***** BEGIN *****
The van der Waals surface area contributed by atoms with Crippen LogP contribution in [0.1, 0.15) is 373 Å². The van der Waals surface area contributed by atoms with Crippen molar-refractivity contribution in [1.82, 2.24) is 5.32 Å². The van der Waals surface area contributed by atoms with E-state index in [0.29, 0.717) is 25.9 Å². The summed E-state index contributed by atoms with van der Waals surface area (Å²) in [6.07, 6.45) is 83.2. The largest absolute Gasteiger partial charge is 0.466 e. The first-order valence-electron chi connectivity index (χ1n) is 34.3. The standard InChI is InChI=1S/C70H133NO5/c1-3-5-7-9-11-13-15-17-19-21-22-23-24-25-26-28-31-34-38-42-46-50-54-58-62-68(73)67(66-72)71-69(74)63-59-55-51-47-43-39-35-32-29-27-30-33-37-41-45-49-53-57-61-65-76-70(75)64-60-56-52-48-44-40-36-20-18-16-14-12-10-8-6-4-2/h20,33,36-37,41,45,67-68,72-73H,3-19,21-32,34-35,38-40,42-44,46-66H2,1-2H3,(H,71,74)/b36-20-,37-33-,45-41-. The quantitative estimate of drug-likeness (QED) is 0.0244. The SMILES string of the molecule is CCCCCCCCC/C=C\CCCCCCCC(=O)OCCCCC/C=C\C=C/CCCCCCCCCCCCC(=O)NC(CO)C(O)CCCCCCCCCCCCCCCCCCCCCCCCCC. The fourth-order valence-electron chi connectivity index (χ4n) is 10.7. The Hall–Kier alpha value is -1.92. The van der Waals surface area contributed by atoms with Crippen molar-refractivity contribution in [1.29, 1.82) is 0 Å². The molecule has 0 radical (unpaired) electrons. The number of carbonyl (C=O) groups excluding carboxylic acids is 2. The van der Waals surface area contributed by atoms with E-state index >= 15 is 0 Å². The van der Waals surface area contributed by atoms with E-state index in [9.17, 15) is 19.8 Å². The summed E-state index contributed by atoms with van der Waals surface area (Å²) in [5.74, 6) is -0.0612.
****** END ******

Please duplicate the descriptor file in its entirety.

The van der Waals surface area contributed by atoms with Crippen LogP contribution in [0.1, 0.15) is 373 Å². The van der Waals surface area contributed by atoms with Crippen molar-refractivity contribution in [1.82, 2.24) is 5.32 Å². The van der Waals surface area contributed by atoms with E-state index in [0.29, 0.717) is 25.9 Å². The summed E-state index contributed by atoms with van der Waals surface area (Å²) in [6.07, 6.45) is 83.2. The largest absolute Gasteiger partial charge is 0.466 e. The first-order valence-electron chi connectivity index (χ1n) is 34.3. The standard InChI is InChI=1S/C70H133NO5/c1-3-5-7-9-11-13-15-17-19-21-22-23-24-25-26-28-31-34-38-42-46-50-54-58-62-68(73)67(66-72)71-69(74)63-59-55-51-47-43-39-35-32-29-27-30-33-37-41-45-49-53-57-61-65-76-70(75)64-60-56-52-48-44-40-36-20-18-16-14-12-10-8-6-4-2/h20,33,36-37,41,45,67-68,72-73H,3-19,21-32,34-35,38-40,42-44,46-66H2,1-2H3,(H,71,74)/b36-20-,37-33-,45-41-. The quantitative estimate of drug-likeness (QED) is 0.0244. The SMILES string of the molecule is CCCCCCCCC/C=C\CCCCCCCC(=O)OCCCCC/C=C\C=C/CCCCCCCCCCCCC(=O)NC(CO)C(O)CCCCCCCCCCCCCCCCCCCCCCCCCC. The fourth-order valence-electron chi connectivity index (χ4n) is 10.7. The Hall–Kier alpha value is -1.92. The van der Waals surface area contributed by atoms with Crippen molar-refractivity contribution in [1.29, 1.82) is 0 Å². The molecule has 0 radical (unpaired) electrons. The number of carbonyl (C=O) groups excluding carboxylic acids is 2. The van der Waals surface area contributed by atoms with E-state index >= 15 is 0 Å². The van der Waals surface area contributed by atoms with E-state index in [9.17, 15) is 19.8 Å². The summed E-state index contributed by atoms with van der Waals surface area (Å²) in [5.74, 6) is -0.0612.